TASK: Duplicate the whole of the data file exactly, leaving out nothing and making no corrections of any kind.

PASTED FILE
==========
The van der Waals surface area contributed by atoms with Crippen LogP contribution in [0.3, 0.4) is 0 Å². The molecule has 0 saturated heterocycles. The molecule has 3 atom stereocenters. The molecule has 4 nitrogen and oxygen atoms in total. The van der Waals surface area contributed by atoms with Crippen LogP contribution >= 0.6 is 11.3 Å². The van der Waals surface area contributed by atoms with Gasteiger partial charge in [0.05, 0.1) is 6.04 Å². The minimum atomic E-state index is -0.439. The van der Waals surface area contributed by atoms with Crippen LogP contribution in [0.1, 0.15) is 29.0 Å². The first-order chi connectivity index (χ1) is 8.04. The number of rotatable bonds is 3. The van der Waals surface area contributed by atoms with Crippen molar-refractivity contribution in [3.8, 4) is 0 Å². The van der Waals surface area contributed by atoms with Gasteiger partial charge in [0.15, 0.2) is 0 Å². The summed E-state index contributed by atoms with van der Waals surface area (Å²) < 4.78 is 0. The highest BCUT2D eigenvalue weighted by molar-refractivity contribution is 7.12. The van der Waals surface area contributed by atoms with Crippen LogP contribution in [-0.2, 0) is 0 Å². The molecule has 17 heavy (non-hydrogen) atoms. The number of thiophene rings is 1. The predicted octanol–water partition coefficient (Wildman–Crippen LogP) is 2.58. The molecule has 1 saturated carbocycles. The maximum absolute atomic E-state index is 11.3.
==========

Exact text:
The van der Waals surface area contributed by atoms with Crippen LogP contribution in [0.3, 0.4) is 0 Å². The molecule has 0 saturated heterocycles. The molecule has 3 atom stereocenters. The molecule has 4 nitrogen and oxygen atoms in total. The van der Waals surface area contributed by atoms with Crippen LogP contribution >= 0.6 is 11.3 Å². The van der Waals surface area contributed by atoms with Gasteiger partial charge in [0.05, 0.1) is 6.04 Å². The minimum atomic E-state index is -0.439. The van der Waals surface area contributed by atoms with Crippen LogP contribution in [0.1, 0.15) is 29.0 Å². The first-order chi connectivity index (χ1) is 8.04. The number of rotatable bonds is 3. The van der Waals surface area contributed by atoms with Crippen molar-refractivity contribution in [3.8, 4) is 0 Å². The van der Waals surface area contributed by atoms with Gasteiger partial charge in [0.15, 0.2) is 0 Å². The summed E-state index contributed by atoms with van der Waals surface area (Å²) < 4.78 is 0. The highest BCUT2D eigenvalue weighted by molar-refractivity contribution is 7.12. The van der Waals surface area contributed by atoms with Crippen LogP contribution in [-0.2, 0) is 0 Å². The molecule has 17 heavy (non-hydrogen) atoms. The number of thiophene rings is 1. The predicted octanol–water partition coefficient (Wildman–Crippen LogP) is 2.58. The molecule has 1 saturated carbocycles. The maximum absolute atomic E-state index is 11.3.